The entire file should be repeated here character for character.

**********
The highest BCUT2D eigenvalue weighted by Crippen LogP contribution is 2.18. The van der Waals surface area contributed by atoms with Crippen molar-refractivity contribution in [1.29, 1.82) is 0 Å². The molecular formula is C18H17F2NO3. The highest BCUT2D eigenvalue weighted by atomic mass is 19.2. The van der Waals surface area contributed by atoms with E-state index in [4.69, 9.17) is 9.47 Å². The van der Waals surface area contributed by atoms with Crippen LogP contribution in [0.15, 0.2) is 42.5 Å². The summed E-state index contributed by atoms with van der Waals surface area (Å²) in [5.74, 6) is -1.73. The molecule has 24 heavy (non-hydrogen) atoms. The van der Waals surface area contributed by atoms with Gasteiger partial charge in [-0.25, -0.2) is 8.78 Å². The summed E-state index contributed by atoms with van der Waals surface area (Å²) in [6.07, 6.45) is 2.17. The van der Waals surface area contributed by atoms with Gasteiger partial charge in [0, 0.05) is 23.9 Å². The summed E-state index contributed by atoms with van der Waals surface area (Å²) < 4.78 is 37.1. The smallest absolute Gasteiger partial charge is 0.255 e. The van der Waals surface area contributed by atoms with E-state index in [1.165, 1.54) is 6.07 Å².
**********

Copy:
The highest BCUT2D eigenvalue weighted by Crippen LogP contribution is 2.18. The van der Waals surface area contributed by atoms with Crippen molar-refractivity contribution in [1.29, 1.82) is 0 Å². The molecular formula is C18H17F2NO3. The highest BCUT2D eigenvalue weighted by atomic mass is 19.2. The van der Waals surface area contributed by atoms with E-state index in [4.69, 9.17) is 9.47 Å². The van der Waals surface area contributed by atoms with Crippen LogP contribution in [0.15, 0.2) is 42.5 Å². The summed E-state index contributed by atoms with van der Waals surface area (Å²) in [5.74, 6) is -1.73. The molecule has 24 heavy (non-hydrogen) atoms. The van der Waals surface area contributed by atoms with Gasteiger partial charge in [-0.25, -0.2) is 8.78 Å². The summed E-state index contributed by atoms with van der Waals surface area (Å²) in [6.07, 6.45) is 2.17. The van der Waals surface area contributed by atoms with Gasteiger partial charge in [0, 0.05) is 23.9 Å². The summed E-state index contributed by atoms with van der Waals surface area (Å²) < 4.78 is 37.1. The smallest absolute Gasteiger partial charge is 0.255 e. The van der Waals surface area contributed by atoms with E-state index in [1.165, 1.54) is 6.07 Å².